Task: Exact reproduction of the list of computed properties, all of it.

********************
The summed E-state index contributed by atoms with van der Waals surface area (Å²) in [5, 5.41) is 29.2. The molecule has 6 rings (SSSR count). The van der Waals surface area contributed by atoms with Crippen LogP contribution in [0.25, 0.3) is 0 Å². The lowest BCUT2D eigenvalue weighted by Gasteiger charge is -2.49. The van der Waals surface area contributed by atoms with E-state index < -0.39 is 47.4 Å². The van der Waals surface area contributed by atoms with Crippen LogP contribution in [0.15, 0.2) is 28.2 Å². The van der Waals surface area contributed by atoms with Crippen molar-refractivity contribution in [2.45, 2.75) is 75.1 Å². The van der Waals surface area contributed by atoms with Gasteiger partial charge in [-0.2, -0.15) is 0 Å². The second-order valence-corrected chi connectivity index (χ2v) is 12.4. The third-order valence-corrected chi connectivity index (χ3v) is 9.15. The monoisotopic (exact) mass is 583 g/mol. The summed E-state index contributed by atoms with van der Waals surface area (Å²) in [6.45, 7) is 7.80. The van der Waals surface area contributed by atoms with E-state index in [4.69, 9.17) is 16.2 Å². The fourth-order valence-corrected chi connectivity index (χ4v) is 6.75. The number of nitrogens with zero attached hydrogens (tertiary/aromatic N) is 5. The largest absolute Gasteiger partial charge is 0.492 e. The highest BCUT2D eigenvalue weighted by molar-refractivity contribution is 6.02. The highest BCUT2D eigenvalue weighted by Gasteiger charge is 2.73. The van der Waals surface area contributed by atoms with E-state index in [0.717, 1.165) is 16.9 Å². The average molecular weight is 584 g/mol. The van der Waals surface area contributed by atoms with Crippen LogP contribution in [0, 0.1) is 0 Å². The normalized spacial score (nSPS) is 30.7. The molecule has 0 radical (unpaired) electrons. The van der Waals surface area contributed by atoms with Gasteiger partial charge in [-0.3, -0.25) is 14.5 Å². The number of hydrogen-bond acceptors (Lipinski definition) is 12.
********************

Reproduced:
The summed E-state index contributed by atoms with van der Waals surface area (Å²) in [5, 5.41) is 29.2. The molecule has 6 rings (SSSR count). The van der Waals surface area contributed by atoms with Crippen LogP contribution in [0.25, 0.3) is 0 Å². The lowest BCUT2D eigenvalue weighted by Gasteiger charge is -2.49. The van der Waals surface area contributed by atoms with E-state index < -0.39 is 47.4 Å². The van der Waals surface area contributed by atoms with Crippen LogP contribution in [0.15, 0.2) is 28.2 Å². The van der Waals surface area contributed by atoms with Crippen molar-refractivity contribution in [2.45, 2.75) is 75.1 Å². The van der Waals surface area contributed by atoms with Gasteiger partial charge in [-0.2, -0.15) is 0 Å². The second-order valence-corrected chi connectivity index (χ2v) is 12.4. The third-order valence-corrected chi connectivity index (χ3v) is 9.15. The monoisotopic (exact) mass is 583 g/mol. The summed E-state index contributed by atoms with van der Waals surface area (Å²) in [6.45, 7) is 7.80. The van der Waals surface area contributed by atoms with E-state index in [4.69, 9.17) is 16.2 Å². The fourth-order valence-corrected chi connectivity index (χ4v) is 6.75. The number of nitrogens with zero attached hydrogens (tertiary/aromatic N) is 5. The largest absolute Gasteiger partial charge is 0.492 e. The highest BCUT2D eigenvalue weighted by molar-refractivity contribution is 6.02. The highest BCUT2D eigenvalue weighted by Gasteiger charge is 2.73. The van der Waals surface area contributed by atoms with E-state index in [0.717, 1.165) is 16.9 Å². The average molecular weight is 584 g/mol. The van der Waals surface area contributed by atoms with Crippen LogP contribution in [0, 0.1) is 0 Å². The normalized spacial score (nSPS) is 30.7. The molecule has 0 radical (unpaired) electrons. The van der Waals surface area contributed by atoms with Gasteiger partial charge in [-0.3, -0.25) is 14.5 Å². The number of hydrogen-bond acceptors (Lipinski definition) is 12.